‘How are you going to get down from there?’ asks a small child in the audience of The Hogwallops.
With a playful shrug, a smile in response and a rippling chuckle from the audience, it’s this high-spirited, conversational spontaneity which makes the company of The Hogwallops just so endearing.
Marrying the wonder of a child’s eye with the awe of acrobatics to add those extra ingredients of fun, intrigue and understanding, Lost in Translation Circus pride themselves on creating dramatised work with a fictional function. The result is a colourful concoction of characterful tumbling and a charming, albeit loose, narrative.
Drawing upon a number of literary and artistic influences, such as Roald Dahl’s The Twits and grotesque Italian film Down and Dirty, we are told the story of a hilariously dysfunctional family who find every opportunity to pull pranks on each other. A stolen banana means that the father of the family can’t bake a cake for his birthday and, from this moment, maniacal chaos ensues in every household activity; egg-collecting descends into an impressively complex juggling act, washing lines are used for aerial ropes and cake-baking is a tumbling trifle.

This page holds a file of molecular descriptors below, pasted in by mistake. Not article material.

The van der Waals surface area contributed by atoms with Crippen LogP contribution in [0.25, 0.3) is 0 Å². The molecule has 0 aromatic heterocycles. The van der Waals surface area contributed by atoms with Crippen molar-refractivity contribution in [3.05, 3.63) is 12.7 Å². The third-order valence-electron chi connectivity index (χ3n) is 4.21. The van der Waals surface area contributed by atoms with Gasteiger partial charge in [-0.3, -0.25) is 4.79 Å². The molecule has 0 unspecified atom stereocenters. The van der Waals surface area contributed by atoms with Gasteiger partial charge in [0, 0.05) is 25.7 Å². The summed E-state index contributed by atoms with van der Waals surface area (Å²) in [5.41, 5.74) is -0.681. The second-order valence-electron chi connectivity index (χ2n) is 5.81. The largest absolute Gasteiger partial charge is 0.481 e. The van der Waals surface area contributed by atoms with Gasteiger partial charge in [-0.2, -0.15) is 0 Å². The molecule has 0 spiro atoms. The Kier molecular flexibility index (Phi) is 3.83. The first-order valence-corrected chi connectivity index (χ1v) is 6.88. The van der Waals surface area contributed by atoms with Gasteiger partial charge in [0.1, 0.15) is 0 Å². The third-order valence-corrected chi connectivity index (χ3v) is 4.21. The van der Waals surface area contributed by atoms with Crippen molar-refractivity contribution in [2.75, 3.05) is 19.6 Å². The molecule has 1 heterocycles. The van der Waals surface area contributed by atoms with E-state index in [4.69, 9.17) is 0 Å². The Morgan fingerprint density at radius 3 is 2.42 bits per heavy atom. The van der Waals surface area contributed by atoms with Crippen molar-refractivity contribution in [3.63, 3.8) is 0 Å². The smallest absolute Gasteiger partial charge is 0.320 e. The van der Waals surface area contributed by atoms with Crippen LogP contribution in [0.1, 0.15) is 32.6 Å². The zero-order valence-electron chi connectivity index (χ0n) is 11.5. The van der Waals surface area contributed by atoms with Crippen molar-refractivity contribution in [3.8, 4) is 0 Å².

Five motley misfits form our family of all shapes and sizes, fitting together in perfect physical and characterful dynamic. Light is shone equally on individual skills as well as complete, comedic company charisma: a varying feast for the eyes in which no-one feels superfluous.
Whilst the acrobatics are as slick as they come, certain transition phases and dramatically driven moments feel like unnecessary fillers, underscored by a well designed but, at times, inconsistent instrumental. In parts, the loose narrative doesn’t feel knotted, rather frayed within physical sequences with rushed endings. However, a charming smile and a flip or two is enough to solve any hint of concern.
In the visually and conceptually cleanest section, we see a trapeze sequence executed from the father’s Zimmer frame. Filled with warmth and meaning, it would have been interesting to see this subtlety injected into other parts of the performance, tightly interlinking the narrative arc with the acrobatics, as opposed to laying both alongside each other.
But the most important factor: the kids absolutely adore it. A guaranteed good time for all the family, The Hogwallops will stretch your smile, widen your wonder and warm your heart.
The Hogwallops is playing at the Underbelly Topside until August 22. For more information and tickets, see http://www.underbellyedinburgh.co.uk/whats-on/the-hogwallops.